In honour of Canada150 in 2017, he decided to do something extraordinary and canoe his way across the entire arctic circle in one summer. Now that sounds pretty wild to me already, but it reality, it’s even more wild than it sounds. There’s no obvious river that follows along the entire arctic circle, so Shoalts created his own 4000 km route across the great white north, canoeing dozens of rivers, many kilometers of portaging, and even canoeing across Great Bear Lake. And he did all of this solo.

Nothing makes me happier than exploring the great outdoors, so everything about this book enthralled me. What I liked most about the book was the realization that Canada still has so much unexplored and uninhabited wilderness. There’s really no where else in the world you could go where you could travel 4000km and only see about a half dozen people throughout 4 months. It really was just Adam and his canoe and the great wildness of the north.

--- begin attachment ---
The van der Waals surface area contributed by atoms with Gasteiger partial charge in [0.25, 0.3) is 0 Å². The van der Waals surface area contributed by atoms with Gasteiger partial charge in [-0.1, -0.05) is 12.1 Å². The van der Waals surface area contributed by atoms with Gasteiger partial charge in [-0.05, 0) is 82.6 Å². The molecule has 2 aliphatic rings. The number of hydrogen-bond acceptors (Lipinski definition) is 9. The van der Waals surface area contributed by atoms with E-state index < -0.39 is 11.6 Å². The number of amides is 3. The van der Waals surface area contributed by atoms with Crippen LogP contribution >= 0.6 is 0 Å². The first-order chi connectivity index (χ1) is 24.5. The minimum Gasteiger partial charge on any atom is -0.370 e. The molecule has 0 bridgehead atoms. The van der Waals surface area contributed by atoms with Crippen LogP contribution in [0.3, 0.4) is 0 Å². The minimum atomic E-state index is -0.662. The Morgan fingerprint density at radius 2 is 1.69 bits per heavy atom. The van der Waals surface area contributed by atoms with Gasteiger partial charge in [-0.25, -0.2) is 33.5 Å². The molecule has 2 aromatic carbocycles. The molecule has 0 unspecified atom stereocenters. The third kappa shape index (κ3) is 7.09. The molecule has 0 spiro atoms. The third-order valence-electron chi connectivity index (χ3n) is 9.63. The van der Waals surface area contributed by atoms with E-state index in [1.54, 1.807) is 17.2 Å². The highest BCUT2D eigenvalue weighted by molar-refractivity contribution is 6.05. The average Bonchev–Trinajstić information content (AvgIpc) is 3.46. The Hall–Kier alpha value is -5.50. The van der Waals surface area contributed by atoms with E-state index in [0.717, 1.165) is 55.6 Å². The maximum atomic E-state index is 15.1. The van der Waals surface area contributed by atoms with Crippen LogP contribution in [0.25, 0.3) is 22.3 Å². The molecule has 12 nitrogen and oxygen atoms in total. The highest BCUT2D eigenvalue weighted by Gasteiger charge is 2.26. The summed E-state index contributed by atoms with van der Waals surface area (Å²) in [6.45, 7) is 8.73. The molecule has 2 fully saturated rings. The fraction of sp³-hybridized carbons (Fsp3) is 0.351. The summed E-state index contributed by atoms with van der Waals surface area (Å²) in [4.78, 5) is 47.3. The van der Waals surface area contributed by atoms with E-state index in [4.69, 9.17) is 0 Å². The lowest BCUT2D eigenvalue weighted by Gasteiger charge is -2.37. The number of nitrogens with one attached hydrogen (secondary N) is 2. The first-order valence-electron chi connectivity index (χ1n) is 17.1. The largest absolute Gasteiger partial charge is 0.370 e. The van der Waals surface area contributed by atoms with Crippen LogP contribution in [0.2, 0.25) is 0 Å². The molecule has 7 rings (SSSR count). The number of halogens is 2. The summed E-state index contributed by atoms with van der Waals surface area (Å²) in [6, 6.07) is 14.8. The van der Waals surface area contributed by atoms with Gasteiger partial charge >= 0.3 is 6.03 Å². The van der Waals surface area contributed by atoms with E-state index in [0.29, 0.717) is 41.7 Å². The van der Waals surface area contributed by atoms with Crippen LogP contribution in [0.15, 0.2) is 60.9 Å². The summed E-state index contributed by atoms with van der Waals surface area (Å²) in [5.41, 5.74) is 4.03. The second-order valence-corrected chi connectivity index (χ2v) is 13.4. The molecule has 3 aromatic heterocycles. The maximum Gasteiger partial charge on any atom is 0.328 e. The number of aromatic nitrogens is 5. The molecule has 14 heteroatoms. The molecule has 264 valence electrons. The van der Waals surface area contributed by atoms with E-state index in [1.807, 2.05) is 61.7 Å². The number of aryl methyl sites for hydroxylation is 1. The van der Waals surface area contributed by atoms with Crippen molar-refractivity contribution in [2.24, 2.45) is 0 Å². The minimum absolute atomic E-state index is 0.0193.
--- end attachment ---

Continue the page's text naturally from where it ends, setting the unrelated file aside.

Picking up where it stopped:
Now upon reading this, it immediately becomes evident that Shoalts is not your average adventurer. It was easy to think from the outset that he was just a normal guy with big ideas, but don’t be fooled, he is a very experienced outdoorsman. He starts off by hiking 300km up the Dempster highway in Yukon in like 6 days and then proceeds to beat every single distance expectation he sets for himself on the trip, arriving early to each milestone.